Our children are no different to many others and will still happily drift hours away on their XBox, tablets or by watching TV if we let them, but we simply strive to get a balance. They first climbed at 18 months and were regularly running and cycling while still school infant age. Skiing started at about 30 months and they were camping from well before a year old. Infact Ben first visited an overseas crag at 6 weeks old as we took him on a sport climbing holiday with us to Spain. It worked out great - each day we hung his car seat from a shady tree at the crag base and he rocked himself happily to sleep in the Spanish warmth. It actually got far more challenging when he could crawl!
Hillwalking was, as it is for quite a few families, always more of a sticking point. We both have lots of professional experience walking with children and over the years we’ve gained ideas to enthuse and coax tired legs, but with our children it was still a battle. They just weren't inspired by the plan for a long walk. Weren't inspired, that is, until a pivotal day.
One evening the boys came home from school and as soon as they walked through the door they were excitedly sharing their plan. It turned out a friend at school was heading off with his family to tackle the national 3 peaks and they had decided they wanted to do it too. Clearly there was some friendly rivalry going on here, but Caroline and I were delighted. This was the first time ever that our adventure apprentices had actively created their own mountain challenge.
We thought about how to make the most of their enthusiasm and decided the key was to maximise the development opportunities the adventure offered. The boys had come up with the idea and so we thought they should continue to develop the plan. They dived into this with gusto and we immediately learnt the power of getting them actively involved rather than just telling them what to do. They chose the valley based accommodation, decided what equipment would be needed, selected the ascent routes, sourced the food we’d eat and helped with the navigation on the mountains. They gained so much and we learnt so much - at that time they were only 9 and 10, but so much more competent than we’d ever imagined. Of course we had to guide them, but the power of Google made very easy work of the planning.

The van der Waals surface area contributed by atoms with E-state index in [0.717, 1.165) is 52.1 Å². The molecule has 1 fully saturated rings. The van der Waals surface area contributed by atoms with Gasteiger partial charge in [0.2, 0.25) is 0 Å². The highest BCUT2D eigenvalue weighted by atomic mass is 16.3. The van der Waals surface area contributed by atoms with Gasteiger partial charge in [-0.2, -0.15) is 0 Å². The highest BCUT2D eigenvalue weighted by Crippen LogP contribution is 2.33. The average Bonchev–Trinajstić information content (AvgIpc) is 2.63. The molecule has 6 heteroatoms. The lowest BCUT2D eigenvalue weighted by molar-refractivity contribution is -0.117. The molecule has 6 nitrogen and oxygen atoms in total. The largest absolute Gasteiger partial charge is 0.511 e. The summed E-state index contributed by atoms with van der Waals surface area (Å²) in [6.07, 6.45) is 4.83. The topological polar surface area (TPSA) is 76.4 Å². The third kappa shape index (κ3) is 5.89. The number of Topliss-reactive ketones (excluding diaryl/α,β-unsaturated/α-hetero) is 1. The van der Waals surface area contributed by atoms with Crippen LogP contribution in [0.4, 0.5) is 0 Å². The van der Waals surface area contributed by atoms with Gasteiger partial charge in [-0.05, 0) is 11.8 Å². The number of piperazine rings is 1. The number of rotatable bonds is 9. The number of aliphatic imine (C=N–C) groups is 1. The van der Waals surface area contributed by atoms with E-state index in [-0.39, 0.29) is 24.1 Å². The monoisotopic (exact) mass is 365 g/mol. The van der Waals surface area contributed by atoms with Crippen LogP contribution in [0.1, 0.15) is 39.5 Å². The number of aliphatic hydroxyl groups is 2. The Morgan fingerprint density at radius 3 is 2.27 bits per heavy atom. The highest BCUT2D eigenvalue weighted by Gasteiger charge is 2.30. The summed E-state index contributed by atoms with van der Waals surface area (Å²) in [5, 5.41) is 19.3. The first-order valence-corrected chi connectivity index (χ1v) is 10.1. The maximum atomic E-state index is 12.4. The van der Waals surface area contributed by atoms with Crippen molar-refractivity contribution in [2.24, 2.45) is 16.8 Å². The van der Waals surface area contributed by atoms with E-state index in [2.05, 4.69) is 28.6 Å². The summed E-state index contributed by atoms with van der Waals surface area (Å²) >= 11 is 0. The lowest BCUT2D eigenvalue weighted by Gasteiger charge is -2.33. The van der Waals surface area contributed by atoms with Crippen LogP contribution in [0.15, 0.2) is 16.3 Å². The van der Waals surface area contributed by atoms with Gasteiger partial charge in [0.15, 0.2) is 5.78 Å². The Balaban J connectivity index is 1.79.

We'd do the National Three Peaks differently, they decided. It wasn't going to be about fastest or even continuous. For them it was about interesting. Over three great weekends the challenge was completed. We ascended Snowdon via Crib Goch, Ben Nevis along the Carn Mor Dearg (CMD) Arête and for Scafell Pike we decided to add an en route wild camp at Styhead Tarn. They were fantastic shared adventures and we have used the same model ever since.